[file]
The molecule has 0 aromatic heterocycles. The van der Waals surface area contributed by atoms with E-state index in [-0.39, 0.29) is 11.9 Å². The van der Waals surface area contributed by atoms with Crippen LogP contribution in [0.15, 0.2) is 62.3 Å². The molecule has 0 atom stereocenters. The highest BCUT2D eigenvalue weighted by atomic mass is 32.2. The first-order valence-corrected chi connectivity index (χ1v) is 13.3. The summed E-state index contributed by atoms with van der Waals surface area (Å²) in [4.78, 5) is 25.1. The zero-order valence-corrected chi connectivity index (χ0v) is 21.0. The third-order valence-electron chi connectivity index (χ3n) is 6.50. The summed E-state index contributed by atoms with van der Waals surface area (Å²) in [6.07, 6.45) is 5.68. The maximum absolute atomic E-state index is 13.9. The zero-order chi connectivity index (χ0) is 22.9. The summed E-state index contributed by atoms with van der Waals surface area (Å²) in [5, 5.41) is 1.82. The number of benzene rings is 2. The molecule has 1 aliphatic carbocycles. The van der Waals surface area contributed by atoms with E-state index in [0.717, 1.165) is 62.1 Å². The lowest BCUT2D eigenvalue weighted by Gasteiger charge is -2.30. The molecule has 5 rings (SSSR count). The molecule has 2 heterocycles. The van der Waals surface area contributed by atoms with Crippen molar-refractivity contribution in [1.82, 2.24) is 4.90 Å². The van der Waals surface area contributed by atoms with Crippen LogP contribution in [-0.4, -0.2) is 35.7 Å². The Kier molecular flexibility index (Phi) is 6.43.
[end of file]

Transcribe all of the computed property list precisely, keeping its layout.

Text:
The molecule has 0 aromatic heterocycles. The van der Waals surface area contributed by atoms with E-state index in [-0.39, 0.29) is 11.9 Å². The van der Waals surface area contributed by atoms with Crippen LogP contribution in [0.15, 0.2) is 62.3 Å². The molecule has 0 atom stereocenters. The highest BCUT2D eigenvalue weighted by atomic mass is 32.2. The first-order valence-corrected chi connectivity index (χ1v) is 13.3. The summed E-state index contributed by atoms with van der Waals surface area (Å²) in [4.78, 5) is 25.1. The zero-order valence-corrected chi connectivity index (χ0v) is 21.0. The third-order valence-electron chi connectivity index (χ3n) is 6.50. The summed E-state index contributed by atoms with van der Waals surface area (Å²) in [6.07, 6.45) is 5.68. The maximum absolute atomic E-state index is 13.9. The zero-order chi connectivity index (χ0) is 22.9. The summed E-state index contributed by atoms with van der Waals surface area (Å²) in [5, 5.41) is 1.82. The number of benzene rings is 2. The molecule has 1 aliphatic carbocycles. The van der Waals surface area contributed by atoms with E-state index in [0.717, 1.165) is 62.1 Å². The lowest BCUT2D eigenvalue weighted by Gasteiger charge is -2.30. The molecule has 5 rings (SSSR count). The molecule has 2 heterocycles. The van der Waals surface area contributed by atoms with Crippen molar-refractivity contribution in [1.82, 2.24) is 4.90 Å². The van der Waals surface area contributed by atoms with Crippen LogP contribution in [-0.4, -0.2) is 35.7 Å². The Kier molecular flexibility index (Phi) is 6.43.